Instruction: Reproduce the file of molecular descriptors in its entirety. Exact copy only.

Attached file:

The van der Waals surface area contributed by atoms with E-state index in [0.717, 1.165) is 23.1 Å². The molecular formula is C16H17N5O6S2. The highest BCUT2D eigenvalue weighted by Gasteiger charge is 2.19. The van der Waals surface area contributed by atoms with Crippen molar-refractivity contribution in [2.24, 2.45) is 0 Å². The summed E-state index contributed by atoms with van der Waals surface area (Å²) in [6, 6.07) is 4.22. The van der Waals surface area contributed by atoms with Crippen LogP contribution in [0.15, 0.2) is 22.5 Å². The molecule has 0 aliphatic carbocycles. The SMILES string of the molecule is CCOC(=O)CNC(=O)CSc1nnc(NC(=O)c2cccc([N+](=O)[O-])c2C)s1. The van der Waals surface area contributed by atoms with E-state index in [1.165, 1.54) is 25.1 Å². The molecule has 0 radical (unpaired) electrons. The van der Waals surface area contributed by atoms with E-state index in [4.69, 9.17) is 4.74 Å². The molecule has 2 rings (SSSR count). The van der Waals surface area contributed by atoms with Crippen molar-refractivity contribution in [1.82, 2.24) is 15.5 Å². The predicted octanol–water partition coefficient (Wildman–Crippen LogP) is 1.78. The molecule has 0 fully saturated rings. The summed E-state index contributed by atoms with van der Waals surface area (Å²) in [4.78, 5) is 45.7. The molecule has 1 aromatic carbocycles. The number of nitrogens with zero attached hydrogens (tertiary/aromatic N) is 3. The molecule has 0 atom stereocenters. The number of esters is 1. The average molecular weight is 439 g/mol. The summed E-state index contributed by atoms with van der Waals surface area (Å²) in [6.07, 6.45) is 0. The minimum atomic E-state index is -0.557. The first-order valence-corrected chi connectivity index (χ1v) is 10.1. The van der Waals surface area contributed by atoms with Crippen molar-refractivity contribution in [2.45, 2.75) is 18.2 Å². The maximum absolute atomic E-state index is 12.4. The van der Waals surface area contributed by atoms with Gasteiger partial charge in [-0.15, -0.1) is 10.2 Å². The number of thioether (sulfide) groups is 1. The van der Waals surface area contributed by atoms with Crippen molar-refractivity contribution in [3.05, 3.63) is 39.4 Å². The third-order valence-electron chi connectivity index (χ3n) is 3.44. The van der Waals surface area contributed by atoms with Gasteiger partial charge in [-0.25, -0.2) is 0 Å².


The van der Waals surface area contributed by atoms with E-state index in [0.717, 1.165) is 23.1 Å². The molecular formula is C16H17N5O6S2. The highest BCUT2D eigenvalue weighted by Gasteiger charge is 2.19. The van der Waals surface area contributed by atoms with Crippen molar-refractivity contribution in [2.24, 2.45) is 0 Å². The summed E-state index contributed by atoms with van der Waals surface area (Å²) in [6, 6.07) is 4.22. The van der Waals surface area contributed by atoms with Crippen LogP contribution in [0.15, 0.2) is 22.5 Å². The molecule has 0 aliphatic carbocycles. The SMILES string of the molecule is CCOC(=O)CNC(=O)CSc1nnc(NC(=O)c2cccc([N+](=O)[O-])c2C)s1. The van der Waals surface area contributed by atoms with E-state index in [1.165, 1.54) is 25.1 Å². The molecule has 0 radical (unpaired) electrons. The van der Waals surface area contributed by atoms with E-state index in [4.69, 9.17) is 4.74 Å². The molecule has 2 rings (SSSR count). The van der Waals surface area contributed by atoms with Crippen molar-refractivity contribution in [1.82, 2.24) is 15.5 Å². The predicted octanol–water partition coefficient (Wildman–Crippen LogP) is 1.78. The molecule has 0 fully saturated rings. The summed E-state index contributed by atoms with van der Waals surface area (Å²) in [4.78, 5) is 45.7. The molecule has 1 aromatic carbocycles. The number of nitrogens with zero attached hydrogens (tertiary/aromatic N) is 3. The molecule has 0 atom stereocenters. The number of esters is 1. The average molecular weight is 439 g/mol. The summed E-state index contributed by atoms with van der Waals surface area (Å²) in [6.07, 6.45) is 0. The minimum atomic E-state index is -0.557. The first-order valence-corrected chi connectivity index (χ1v) is 10.1. The van der Waals surface area contributed by atoms with Crippen molar-refractivity contribution in [2.45, 2.75) is 18.2 Å². The maximum absolute atomic E-state index is 12.4. The van der Waals surface area contributed by atoms with Gasteiger partial charge in [-0.15, -0.1) is 10.2 Å². The number of thioether (sulfide) groups is 1. The van der Waals surface area contributed by atoms with Crippen molar-refractivity contribution in [3.05, 3.63) is 39.4 Å². The third-order valence-electron chi connectivity index (χ3n) is 3.44. The van der Waals surface area contributed by atoms with Gasteiger partial charge in [-0.25, -0.2) is 0 Å².